The legislature’s office tasked with inspecting the finances and operations of state government submitted a draft report focused on making state budget forecasts more accurate.
Legislative Office of Fiscal Transparency (LOFT) Executive Director Mike Jackson described the current process as inefficient and lacking in communication with lawmakers.
“We recognize how hard the revenue estimation calculation is,” Jackson said. “It’s like counting stars.”
Currently, the Office of Management and Enterprise Services and the Oklahoma Tax Commission prepare a report for the Board of Equalization.
The LOFT report recommends adding input on the board from the state’s most volatile revenue sources, corporate income taxes and oil and gas production.
“What about someone who understands oil forecasting or natural gas forecasting for futures markets because that gives some insight into the overall process,” Jackson said.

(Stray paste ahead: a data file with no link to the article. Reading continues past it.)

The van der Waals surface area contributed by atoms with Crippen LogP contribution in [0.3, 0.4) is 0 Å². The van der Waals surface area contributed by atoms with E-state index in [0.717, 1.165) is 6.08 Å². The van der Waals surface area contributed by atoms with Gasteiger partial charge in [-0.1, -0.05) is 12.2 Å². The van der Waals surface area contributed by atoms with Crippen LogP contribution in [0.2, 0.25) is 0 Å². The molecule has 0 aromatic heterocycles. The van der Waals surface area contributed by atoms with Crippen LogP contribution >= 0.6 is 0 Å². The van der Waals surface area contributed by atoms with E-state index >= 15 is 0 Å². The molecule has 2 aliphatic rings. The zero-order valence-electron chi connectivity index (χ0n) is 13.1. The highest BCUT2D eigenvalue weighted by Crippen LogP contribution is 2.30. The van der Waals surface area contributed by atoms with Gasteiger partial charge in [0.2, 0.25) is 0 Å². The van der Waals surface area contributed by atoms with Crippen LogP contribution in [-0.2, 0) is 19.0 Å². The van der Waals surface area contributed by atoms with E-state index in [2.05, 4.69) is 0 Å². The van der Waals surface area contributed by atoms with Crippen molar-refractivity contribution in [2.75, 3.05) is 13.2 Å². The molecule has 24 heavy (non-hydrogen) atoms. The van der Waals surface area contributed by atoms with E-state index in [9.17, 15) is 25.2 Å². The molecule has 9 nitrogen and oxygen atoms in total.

The board currently includes the Governor, Lt. Governor, and four other statewide elected officials and one nonelected officer. It, however, does not include representatives from the legislature who actually pass the budget.
“I think maybe having even in ex officio, somebody who doesn’t take a vote but to offer commentary on the budget process, might be helpful,” Oversight Committee Co-Chair Rep. Kevin Wallace, R- Wellston, said. “There’ll be more discussion about how the legislature should have representation.”
Jackson said since 2009, lawmakers have only received 89 cents for every dollar expected in budget estimates.
In the next few months, LOFT will offer reports on how the state has spent federal CARES Act funds, the Oklahoma Employment Security Commission’s handling of unemployment claims, Higher Education COVID relief funds, contact tracing efforts, and the Tobacco Settlement Endowment Trust Fund.
“People ask us to come up here and make tough decisions all the time,” Wallace said. “A lot of times, the information we are given may not be complete or accurate and we end up making decisions based on that information. We need good information to make solid decisions, well-educated decisions.”
The Oversight Committee has not yet released the LOFT report discussed Wednesday.